The Making of Art – Exhibition at the Schirn Kunsthalle Frankfurt






Schirn Kunsthalle Frankfurt



The Making of Art
29 May > 30 August 2009



The exhibition The Making of Art offers a look at the web of relationships of contemporary art, where the triangle of the artwork, the artist, and the viewer has long since been expanded in many ways.





Jörg Immendorff


Jörg Immendorff
WO STEHST DU MIT DEINER KUNST, KOLLEGE?, 1973
Acrylic on canvas
Two parts, 130 x 210 cm
Private Collection
© Jörg Immendorff
Courtesy of Galerie Michael Werner Berlin, Cologne and New York
Photo: Lothar Schnepf, Cologne





Not infrequently, the relationships between artists, collectors, dealers, curators, and critics influence the content of the works; often this is also illustrated: In a large survey from the 1960s to the present, this exhibition presents the positions of artists such as John Baldessari, Joseph Beuys, Tracey Emin, Peter Fischli/David Weiss, Ryan Gander, Christian Jankowski, Louise Lawler, Jonathan Monk, Nedko Solakov, Mladen Stilinović, Andy Warhol/Jean-Michel Basquiat , and Ai Weiwei . These artists reflect on an increasingly elaborate system, question the criteria of art, examine its methods and its institutions as sites, and shed light on the diverse connections and networks. With approximately 150 paintings, drawings, objects, installations, and videos, the exhibition addresses the complex system of the art world in the era of upheaval we are currently experiencing.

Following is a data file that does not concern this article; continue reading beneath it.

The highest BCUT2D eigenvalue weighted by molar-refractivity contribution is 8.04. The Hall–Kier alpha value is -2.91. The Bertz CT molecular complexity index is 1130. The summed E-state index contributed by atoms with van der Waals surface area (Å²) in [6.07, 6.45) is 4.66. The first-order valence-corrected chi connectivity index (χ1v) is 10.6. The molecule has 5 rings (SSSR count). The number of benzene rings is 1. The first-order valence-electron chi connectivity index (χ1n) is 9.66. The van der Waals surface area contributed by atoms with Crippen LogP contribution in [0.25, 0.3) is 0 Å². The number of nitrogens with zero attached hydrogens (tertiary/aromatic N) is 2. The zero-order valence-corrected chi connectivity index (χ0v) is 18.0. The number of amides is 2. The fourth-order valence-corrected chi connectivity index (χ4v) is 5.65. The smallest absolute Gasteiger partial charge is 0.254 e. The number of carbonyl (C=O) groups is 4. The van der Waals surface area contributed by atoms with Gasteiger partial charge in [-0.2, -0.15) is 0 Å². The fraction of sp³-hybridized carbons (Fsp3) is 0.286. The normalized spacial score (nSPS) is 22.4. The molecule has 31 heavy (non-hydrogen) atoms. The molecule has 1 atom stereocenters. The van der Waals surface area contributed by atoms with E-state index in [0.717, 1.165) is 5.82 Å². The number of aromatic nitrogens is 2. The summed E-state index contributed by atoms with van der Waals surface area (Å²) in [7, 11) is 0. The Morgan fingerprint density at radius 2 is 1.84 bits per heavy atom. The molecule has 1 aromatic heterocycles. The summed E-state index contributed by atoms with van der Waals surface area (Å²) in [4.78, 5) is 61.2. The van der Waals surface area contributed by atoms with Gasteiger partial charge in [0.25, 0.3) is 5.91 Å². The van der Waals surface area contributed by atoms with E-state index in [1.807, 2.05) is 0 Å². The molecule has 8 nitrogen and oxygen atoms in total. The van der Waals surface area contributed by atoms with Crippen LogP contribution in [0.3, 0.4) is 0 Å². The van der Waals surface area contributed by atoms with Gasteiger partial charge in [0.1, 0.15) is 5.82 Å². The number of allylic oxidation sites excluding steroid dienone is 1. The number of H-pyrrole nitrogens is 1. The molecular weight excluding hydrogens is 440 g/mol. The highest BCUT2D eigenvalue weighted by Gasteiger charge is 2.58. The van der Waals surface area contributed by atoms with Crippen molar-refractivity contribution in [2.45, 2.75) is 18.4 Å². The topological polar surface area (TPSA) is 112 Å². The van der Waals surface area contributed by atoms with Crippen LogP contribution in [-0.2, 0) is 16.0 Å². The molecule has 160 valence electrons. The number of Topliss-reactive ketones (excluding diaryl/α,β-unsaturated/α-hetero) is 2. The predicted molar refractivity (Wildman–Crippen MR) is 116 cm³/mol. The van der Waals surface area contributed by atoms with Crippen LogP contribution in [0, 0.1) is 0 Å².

In a work from 1972, Jörg Immendorff described his dream of being an artist: Ich wollte Künstler werden (I wanted to become an artist) was the title of his self-portrait. In a romantic vision, Immendorff portrayed himself sitting on the floor in an attic before an easel. By moonlight and a burning candle, he plays the “impoverished poet” as painter, as if he were Carl Spitzweg. In this deliberately pathos-laden painter’s idyll, we are confronted with familiar ideas that have long since influenced the image or idea of artists as bohemians beyond all conventions whose only goal is making their visions, their genius, reality. It is an idea that is found in today’s art only as a caricature. Jonathan Monk treats Sigmar Polke’s Höhere Wesen befahlen: rechte obere Ecke schwarz malen! (Higher beings ordain: Paint the upper right corner black!) with irony by painting the corner, pink, blue, and mauve.


Exhibition view


The Making of Art
Exhibition view
Photo: Norbert Miguletz
© All rights reserved

Exhibition view


The Making of Art
Exhibition view
Photo: Norbert Miguletz
© All rights reserved





In the meanwhile, the exemplary character of the artist’s existence has since spread to broad swaths of society: If one believes recent sociological studies, the democratization of the values of creativity, freedom, and authenticity did not begin only yesterday. These days, everyone wants to be unique and innovative. “Everyone is an artist,” asserted Joseph Beuys in the 1960s, a statement that was as revolutionary as it was provocative, and put forward the anticapitalist equation Creativity = Capital. Meanwhile, artists no longer seem to be in opposition to society but have arrived at its center.